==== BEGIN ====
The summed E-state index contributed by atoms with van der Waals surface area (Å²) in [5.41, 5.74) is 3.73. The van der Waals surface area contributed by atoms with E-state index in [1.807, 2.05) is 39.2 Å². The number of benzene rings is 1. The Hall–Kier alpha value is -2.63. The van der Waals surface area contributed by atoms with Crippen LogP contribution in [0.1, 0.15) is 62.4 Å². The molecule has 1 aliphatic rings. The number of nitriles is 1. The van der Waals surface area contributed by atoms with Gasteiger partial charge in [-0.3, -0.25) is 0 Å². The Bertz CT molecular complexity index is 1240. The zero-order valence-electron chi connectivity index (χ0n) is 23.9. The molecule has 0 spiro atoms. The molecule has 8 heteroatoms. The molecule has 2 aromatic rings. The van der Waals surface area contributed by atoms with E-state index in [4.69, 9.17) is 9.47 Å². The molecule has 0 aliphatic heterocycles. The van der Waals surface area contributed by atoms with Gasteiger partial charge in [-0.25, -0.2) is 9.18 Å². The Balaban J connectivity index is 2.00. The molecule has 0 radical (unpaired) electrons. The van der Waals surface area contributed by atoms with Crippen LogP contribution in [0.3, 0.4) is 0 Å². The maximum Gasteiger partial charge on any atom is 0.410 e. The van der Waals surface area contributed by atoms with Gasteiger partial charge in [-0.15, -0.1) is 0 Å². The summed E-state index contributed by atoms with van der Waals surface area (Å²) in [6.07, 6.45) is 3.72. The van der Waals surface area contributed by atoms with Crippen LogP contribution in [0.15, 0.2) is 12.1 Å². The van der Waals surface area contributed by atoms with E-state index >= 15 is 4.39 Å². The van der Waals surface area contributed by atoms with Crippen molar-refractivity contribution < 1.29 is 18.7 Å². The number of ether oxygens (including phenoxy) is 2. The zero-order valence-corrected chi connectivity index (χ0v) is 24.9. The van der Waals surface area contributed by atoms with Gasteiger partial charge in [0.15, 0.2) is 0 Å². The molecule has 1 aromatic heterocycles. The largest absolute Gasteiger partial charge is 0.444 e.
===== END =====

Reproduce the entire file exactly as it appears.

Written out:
The summed E-state index contributed by atoms with van der Waals surface area (Å²) in [5.41, 5.74) is 3.73. The van der Waals surface area contributed by atoms with E-state index in [1.807, 2.05) is 39.2 Å². The number of benzene rings is 1. The Hall–Kier alpha value is -2.63. The van der Waals surface area contributed by atoms with Crippen LogP contribution in [0.1, 0.15) is 62.4 Å². The molecule has 1 aliphatic rings. The number of nitriles is 1. The van der Waals surface area contributed by atoms with Gasteiger partial charge in [-0.3, -0.25) is 0 Å². The Bertz CT molecular complexity index is 1240. The zero-order valence-electron chi connectivity index (χ0n) is 23.9. The molecule has 0 spiro atoms. The molecule has 8 heteroatoms. The molecule has 2 aromatic rings. The van der Waals surface area contributed by atoms with E-state index in [4.69, 9.17) is 9.47 Å². The molecule has 0 aliphatic heterocycles. The van der Waals surface area contributed by atoms with Gasteiger partial charge in [-0.25, -0.2) is 9.18 Å². The Balaban J connectivity index is 2.00. The molecule has 0 radical (unpaired) electrons. The van der Waals surface area contributed by atoms with Crippen LogP contribution in [0.3, 0.4) is 0 Å². The maximum Gasteiger partial charge on any atom is 0.410 e. The van der Waals surface area contributed by atoms with Gasteiger partial charge in [-0.15, -0.1) is 0 Å². The summed E-state index contributed by atoms with van der Waals surface area (Å²) in [6.07, 6.45) is 3.72. The van der Waals surface area contributed by atoms with Crippen LogP contribution in [0.15, 0.2) is 12.1 Å². The van der Waals surface area contributed by atoms with E-state index >= 15 is 4.39 Å². The van der Waals surface area contributed by atoms with Crippen molar-refractivity contribution < 1.29 is 18.7 Å². The number of ether oxygens (including phenoxy) is 2. The zero-order valence-corrected chi connectivity index (χ0v) is 24.9. The van der Waals surface area contributed by atoms with Gasteiger partial charge in [0.15, 0.2) is 0 Å². The molecule has 1 aromatic heterocycles. The largest absolute Gasteiger partial charge is 0.444 e.